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THE ENEMY SURRENDERS.pdf

THE ENEMY SURRENDERS.pdf

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Published by GLENN DALE PEASE
BY REV. WILLIAM ARNOT




" And he said, Who art thou, Lord.? And the Lord said, I am Jesus
whom thou persecutes (: it is hard for thee to kick against the pricks. And
he trembling and astonished said, Lord, what wilt thou have me to do ?
And the Lord said unto him, Arise, and go into the city, and it shall be
told thee what thou must do," etc. ACTS ix. 5-14.
BY REV. WILLIAM ARNOT




" And he said, Who art thou, Lord.? And the Lord said, I am Jesus
whom thou persecutes (: it is hard for thee to kick against the pricks. And
he trembling and astonished said, Lord, what wilt thou have me to do ?
And the Lord said unto him, Arise, and go into the city, and it shall be
told thee what thou must do," etc. ACTS ix. 5-14.

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Published by: GLENN DALE PEASE on Nov 02, 2013
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THE ENEMY SURRENDERS.BY REV. WILLIAM ARNOT" And he said, Who art thou, Lord.? And the Lord said, I am Jesuswhom thou persecutes (: it is hard for thee to kick against the pricks.Andhe trembling and astonished said, Lord, what wilt thou have me to do ?And the Lord said unto him, Arise, and go into the city, and it shall betold thee what thou must do," etc. ACTS ix. 5-14.SAUL was immediately and fully aware that he had aperson to deal with. Whether, in the first moment of his terror, all that Stephen had preached of Jesus livingand reigning flashed into his memory, we do not know;but it is probable that the thought of Jesus, whomStephen saw at his dying moment, was on Saul s mind1 88 The Chui ch in the House.when he put his first question, "Who art thou, Lord?"Jesus condescends to answer him, for he knew that thepersecutor was in earnest now: "I am Jesus whom thoupersecutest." In this expression all the reproof andconsolation contained in the first word of the Lord isrepeated and is redoubled.The proverbial expression "kick against the pricks,"like many of the Lord s sayings, gives a whole parablein a single sentence. Since attention has been paid toOriental customs, the meaning of the phrase is clearlyand easily understood. The oxen, while under theyoke, were goaded by a long, slender, sharpened rod.Irritated by the puncture, they sometimes kicked againstthe instrument that pained them. This, of course, only
 
lacerated their limbs the more. The parable curtly intimates that Saul was in the grasp of irresistible power,and that it would be wisdom simply to submit.His next question accordingly indicates implicit submission: "Lord, what wilt thou have me to do?" Hesurrenders at discretion. As yet, however, his knowledge is very dim. It has often been remarked that hedisplays the character of a novice in demanding whathe should do; and that the Lord, through Ananias, senthim a message more in accordance with the cross whichhe was called to bear: " I will show him how great thingshe must suffer for my name s sake."But while, for great purposes, the risen Lord personally meets the arch-enemy in order to subdue him, hedoes not in person undertake the disciple s instruction.He hands him over to the ministry of man. A simpleChristian disciple, not otherwise known, becomes theeducator of the great apostle.While Saul lay prostrate, probably his eyes wereshut ; it was when he rose, and endeavored to look around,that he discovered his blindness. When he opened hiseyes he saw nothing. They led him by the hand, andbrought him to Damascus.In Damascus he remained three days and threenights, and neither did eat nor drink. During thattime three main channels of communication with earthwere cut off; he saw not, he ate not, he drank not.Isolated from earth, he enters into communication withHeaven; for, "behold, he prays." The Spirit possessesThe Enemy Surrenders. 189him. Hungry, thirsty, blind, he comes to God for food,drink, sight. Nothing from the world now; all from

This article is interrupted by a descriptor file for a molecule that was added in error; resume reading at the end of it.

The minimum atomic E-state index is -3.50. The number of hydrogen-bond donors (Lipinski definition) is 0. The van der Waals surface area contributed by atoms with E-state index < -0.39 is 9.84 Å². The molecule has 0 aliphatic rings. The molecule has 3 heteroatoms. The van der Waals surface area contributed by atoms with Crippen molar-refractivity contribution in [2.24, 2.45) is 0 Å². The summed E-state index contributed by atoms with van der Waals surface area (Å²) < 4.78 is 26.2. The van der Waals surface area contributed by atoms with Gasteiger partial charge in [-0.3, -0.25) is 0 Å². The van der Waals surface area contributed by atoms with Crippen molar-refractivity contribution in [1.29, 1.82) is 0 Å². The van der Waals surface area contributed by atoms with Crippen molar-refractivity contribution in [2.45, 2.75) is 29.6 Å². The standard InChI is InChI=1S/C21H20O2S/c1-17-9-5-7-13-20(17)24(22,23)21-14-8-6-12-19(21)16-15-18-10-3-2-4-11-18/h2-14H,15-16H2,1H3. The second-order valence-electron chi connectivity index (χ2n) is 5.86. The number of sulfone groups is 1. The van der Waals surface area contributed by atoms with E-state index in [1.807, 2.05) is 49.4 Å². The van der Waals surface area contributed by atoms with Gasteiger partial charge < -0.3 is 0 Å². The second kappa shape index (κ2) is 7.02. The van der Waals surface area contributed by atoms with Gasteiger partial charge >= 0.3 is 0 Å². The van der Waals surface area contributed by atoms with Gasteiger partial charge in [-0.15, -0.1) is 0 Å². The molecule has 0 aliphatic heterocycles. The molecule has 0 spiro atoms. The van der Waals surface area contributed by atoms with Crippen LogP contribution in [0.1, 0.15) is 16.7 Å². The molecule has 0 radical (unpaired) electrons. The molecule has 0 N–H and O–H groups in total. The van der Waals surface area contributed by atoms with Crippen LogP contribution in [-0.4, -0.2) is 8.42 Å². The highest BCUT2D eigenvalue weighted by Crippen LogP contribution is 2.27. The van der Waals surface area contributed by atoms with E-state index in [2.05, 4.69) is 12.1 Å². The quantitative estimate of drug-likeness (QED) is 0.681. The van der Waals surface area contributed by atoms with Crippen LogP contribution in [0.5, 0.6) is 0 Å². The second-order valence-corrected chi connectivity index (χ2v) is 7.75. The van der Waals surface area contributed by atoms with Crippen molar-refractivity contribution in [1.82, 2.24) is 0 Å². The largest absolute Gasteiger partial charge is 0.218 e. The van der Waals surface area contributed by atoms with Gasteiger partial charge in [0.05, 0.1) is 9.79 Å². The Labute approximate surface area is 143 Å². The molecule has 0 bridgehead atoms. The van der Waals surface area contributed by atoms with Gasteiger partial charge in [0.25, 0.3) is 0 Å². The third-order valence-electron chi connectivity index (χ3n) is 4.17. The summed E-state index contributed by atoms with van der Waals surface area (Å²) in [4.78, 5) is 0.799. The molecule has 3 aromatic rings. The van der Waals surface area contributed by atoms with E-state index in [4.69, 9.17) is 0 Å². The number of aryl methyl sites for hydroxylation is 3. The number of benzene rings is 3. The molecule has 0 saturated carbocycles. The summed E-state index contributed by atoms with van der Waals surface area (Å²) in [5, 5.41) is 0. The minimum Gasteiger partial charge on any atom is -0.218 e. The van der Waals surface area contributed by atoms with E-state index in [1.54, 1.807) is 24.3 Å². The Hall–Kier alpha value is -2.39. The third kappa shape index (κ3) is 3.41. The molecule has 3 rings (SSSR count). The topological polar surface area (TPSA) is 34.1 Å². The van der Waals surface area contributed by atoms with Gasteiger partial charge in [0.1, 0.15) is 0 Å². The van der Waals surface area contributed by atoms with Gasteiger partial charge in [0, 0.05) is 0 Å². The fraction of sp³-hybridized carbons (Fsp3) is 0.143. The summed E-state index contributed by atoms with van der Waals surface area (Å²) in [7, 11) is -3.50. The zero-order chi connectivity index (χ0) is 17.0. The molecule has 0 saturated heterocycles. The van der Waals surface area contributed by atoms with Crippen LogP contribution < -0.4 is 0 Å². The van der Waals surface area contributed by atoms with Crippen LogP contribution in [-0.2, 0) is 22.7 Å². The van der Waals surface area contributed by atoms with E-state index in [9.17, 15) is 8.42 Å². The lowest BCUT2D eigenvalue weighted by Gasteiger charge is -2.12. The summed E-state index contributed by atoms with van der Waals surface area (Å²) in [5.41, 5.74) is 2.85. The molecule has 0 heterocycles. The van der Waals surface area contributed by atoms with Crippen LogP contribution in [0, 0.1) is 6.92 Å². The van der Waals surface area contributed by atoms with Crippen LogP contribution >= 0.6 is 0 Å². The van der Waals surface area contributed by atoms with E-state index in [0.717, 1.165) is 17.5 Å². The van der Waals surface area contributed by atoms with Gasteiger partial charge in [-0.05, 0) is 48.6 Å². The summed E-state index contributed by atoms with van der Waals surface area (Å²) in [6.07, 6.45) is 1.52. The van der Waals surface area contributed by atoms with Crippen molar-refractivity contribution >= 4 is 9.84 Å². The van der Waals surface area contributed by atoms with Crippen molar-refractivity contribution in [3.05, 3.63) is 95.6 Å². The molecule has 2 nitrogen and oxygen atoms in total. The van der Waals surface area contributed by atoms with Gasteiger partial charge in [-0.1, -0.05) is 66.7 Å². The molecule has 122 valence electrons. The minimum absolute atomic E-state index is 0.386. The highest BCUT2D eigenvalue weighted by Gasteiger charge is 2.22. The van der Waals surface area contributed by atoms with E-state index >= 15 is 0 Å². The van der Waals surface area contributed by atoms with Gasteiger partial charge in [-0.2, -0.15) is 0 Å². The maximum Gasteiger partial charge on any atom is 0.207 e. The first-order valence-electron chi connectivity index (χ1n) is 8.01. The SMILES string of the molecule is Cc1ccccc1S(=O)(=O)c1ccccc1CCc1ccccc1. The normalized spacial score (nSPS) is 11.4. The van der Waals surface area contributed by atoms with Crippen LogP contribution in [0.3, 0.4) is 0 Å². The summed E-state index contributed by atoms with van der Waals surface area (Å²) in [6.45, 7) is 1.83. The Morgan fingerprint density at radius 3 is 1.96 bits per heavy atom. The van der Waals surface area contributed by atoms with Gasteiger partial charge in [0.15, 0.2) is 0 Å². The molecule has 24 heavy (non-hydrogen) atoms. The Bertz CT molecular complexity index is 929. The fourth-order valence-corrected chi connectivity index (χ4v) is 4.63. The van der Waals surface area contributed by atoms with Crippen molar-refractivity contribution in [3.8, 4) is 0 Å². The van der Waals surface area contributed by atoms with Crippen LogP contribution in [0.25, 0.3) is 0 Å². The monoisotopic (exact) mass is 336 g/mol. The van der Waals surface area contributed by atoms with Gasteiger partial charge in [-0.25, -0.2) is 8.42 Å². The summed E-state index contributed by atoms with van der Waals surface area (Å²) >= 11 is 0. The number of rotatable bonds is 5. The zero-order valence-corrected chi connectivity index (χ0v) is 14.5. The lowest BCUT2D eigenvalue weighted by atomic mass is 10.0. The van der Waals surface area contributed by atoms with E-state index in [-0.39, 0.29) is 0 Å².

Christ. This vessel has now been emptied, and willsoon be filled again. Emptied of all below, he will befilled, through the channel of prayer, from the treasures that are at God s right hand; emptied of himself,and filled with Christ. Thus, in conversion generally, by means more gentle or more violent, a soul issevered for a time from its relations to earth, that soit may have leisure and freedom to transact with Godfor eternity. The new birth is sometimes more andsometimes less prolonged, with more or less of agony.At some points the experiences of Saul and the Ethiopian are parallel, and at some in contrast. Thesetwo journeys may be compared with profit. The Ethiopian a Gentile, Saul a Jew. The Gentile journeyedtoward Jerusalem to seek Christ; the Jew journeyedfrom Jerusalem to persecute Christians. In the onecase the Scripture exemplified is, "Seek, and ye shallfind;" in the other, "I am found of them who soughtme not." The Lord on high looked sovereignly andmercifully down on both travellers. He gave the onewhat he sought, and the other what he sought not.Both were blessed, and in the end both receivers livedto the Giver s praise.I have already thrown out the suggestion that if Saul and Stephen should meet in heaven, they mightwith profit compare notes of their several experiences.The meeting of Saul and the Ethiopian would beequally interesting. When the secrets of all heartsshall be revealed, it will be found that the devout andhumble inquirer will get no more glory than the proudand cruel blasphemer. It will be found that both weremade willing by the same power. There were indeeddiversities of operation ; but the Worker was one. Thisman was won by a secret distilling of the Spirit, likedew from heaven, upon his heart; that man was subdued by a sudden stroke of omnipotence: but bothalike will ascribe all to the grace of their Redeemer.

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